Among the benefits used disproportionately by older people are state subsidized pensions and healthcare. For example, it is because of its generous earnings related state pension system, and its excellent health service, that the bulk of social spending in France actually goes to those with higher than average incomes!

Older people are not always wise in the political choices they make.

Older people in the UK were among the strongest supporters of Brexit, allegedly because of an aversion to immigration. Yet the largest support for Brexit was found in areas that had had the least recent immigration.

FACING THE DEMOGRAPHIC CHALLENGE IN GOOD TIME

The continuance of present levels of support for older people’s social services actually depends on the taxes and productive work of younger people, many of whom will have to be immigrants, because in most European countries there will simply not be enough native young people to pay the taxes needed to sustain the current levels of support for older retired people.

This problem is not going to ease.

Ireland’s national debt is 183 billion euros . But its eventual contingent liability for PRSI and public service pensions comes to 422 billion euros, which is not included in the national debt.

This contingent liability will be at its most onerous around 2050, which is when those now getting their first job will hope to be at the top of the salary scale. The shortfall will be three times as great in 2050 as it is today.

This may prove to be an under estimate, if life expectancy, and consequentially length of years in retirement, continues to grow at the present rate….3 months per year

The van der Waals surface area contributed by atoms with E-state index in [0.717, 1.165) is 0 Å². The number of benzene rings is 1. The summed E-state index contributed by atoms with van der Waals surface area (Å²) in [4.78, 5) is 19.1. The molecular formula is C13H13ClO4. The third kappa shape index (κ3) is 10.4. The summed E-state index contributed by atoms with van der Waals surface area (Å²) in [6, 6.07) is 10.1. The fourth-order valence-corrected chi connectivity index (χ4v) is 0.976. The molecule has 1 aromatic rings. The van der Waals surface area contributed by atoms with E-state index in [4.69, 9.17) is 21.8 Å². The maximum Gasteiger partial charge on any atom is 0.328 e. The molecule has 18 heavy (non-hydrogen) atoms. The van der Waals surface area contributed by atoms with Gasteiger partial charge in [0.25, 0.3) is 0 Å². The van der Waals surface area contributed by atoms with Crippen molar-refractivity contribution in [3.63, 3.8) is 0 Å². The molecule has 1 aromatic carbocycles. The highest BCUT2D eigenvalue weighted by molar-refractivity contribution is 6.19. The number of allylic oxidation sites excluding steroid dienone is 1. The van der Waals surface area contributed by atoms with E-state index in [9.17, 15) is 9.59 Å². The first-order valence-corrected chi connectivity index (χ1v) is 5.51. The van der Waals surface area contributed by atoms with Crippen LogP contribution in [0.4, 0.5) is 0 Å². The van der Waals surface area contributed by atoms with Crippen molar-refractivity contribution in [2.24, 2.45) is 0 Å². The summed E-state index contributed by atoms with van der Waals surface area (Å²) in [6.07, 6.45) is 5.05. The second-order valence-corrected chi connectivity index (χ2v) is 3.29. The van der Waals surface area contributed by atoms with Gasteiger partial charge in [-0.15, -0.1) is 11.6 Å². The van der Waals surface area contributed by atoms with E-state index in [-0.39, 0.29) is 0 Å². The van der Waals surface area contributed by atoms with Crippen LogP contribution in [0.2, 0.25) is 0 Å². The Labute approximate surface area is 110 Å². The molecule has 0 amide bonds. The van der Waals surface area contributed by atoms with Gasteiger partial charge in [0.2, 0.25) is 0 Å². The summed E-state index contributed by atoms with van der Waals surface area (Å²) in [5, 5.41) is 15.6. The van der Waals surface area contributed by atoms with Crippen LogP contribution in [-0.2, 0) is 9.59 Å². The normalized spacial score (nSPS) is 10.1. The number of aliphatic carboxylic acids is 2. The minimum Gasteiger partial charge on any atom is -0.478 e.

On the other hand, it may prove to be an underestimate, if we have an enlightened and workable immigration policy, and the age imbalance is rectified by an influx of non Irish born people who will, because they are working here, be paying Irish taxes.

O CONNELL AND EUROPE

Daniel O Connell was widely admired across Europe.

 In the month before he died , he set out for Rome , as a pilgrim hoping  to see the Pope before he passed away.  All along his journey through France, he was greeted by substantial crowds.

He did not make it to Rome. He died in Genoa . I was in Genoa last week and saw the house on the Via al Ponte Reale, near the port, where O Connell died.  It is now a bar.

It is a tribute to the esteem in which he was held that , not long after  his death, a fine plaque was erected, with a representation of O Connell by the sculptor Federico Fabiano.

O Connell was long remembered in Genoa because, 50 years after he died, an additional plaque was erected by the Catholics of Genoa remembering his work for religious liberty.

I doubt if any Irish politician since then has enjoyed such a positive reputation in Europe, as Daniel O Connell did.

As I expect you will hear tomorrow from Paul Gallagher SC, this was partly because of O Connell’s reputation as a lawyer, who could use the law to rectify injustice and protect liberty.

WHAT IS THE UNIQUE VALUE OF THE EUROPEAN UNION?

In essence the European Union is a law or rule based system. Common rules, interpreted and enforced consistency are the bedrock upon which freedom can be built, in trade and in daily life, between nations and between individuals.

The EU has provided its member states,  including, for the past 44 years, the UK,  with a common system for

  • making,
  • amending,
  • enforcing and
  • interpreting

common rules on matters as diverse as food safety, aviation, intellectual property protection, and consumer protection in the purchase of financial products.

The fact that the rules are now common to all, means that food can be sold, airline competition facilitated, patents respected and savings protected across the whole 28 countries of the EU. It is really important for a business that seeks to sell goods and services across Europe to know that the standards the goods must comply with will be the same everywhere and that these rules will be enforced and interpreted in a consistent way in every EU country. Without the EU, none of this would be the case.

The fact that the rules can be amended in a single legislative process for all members saves a lot of time.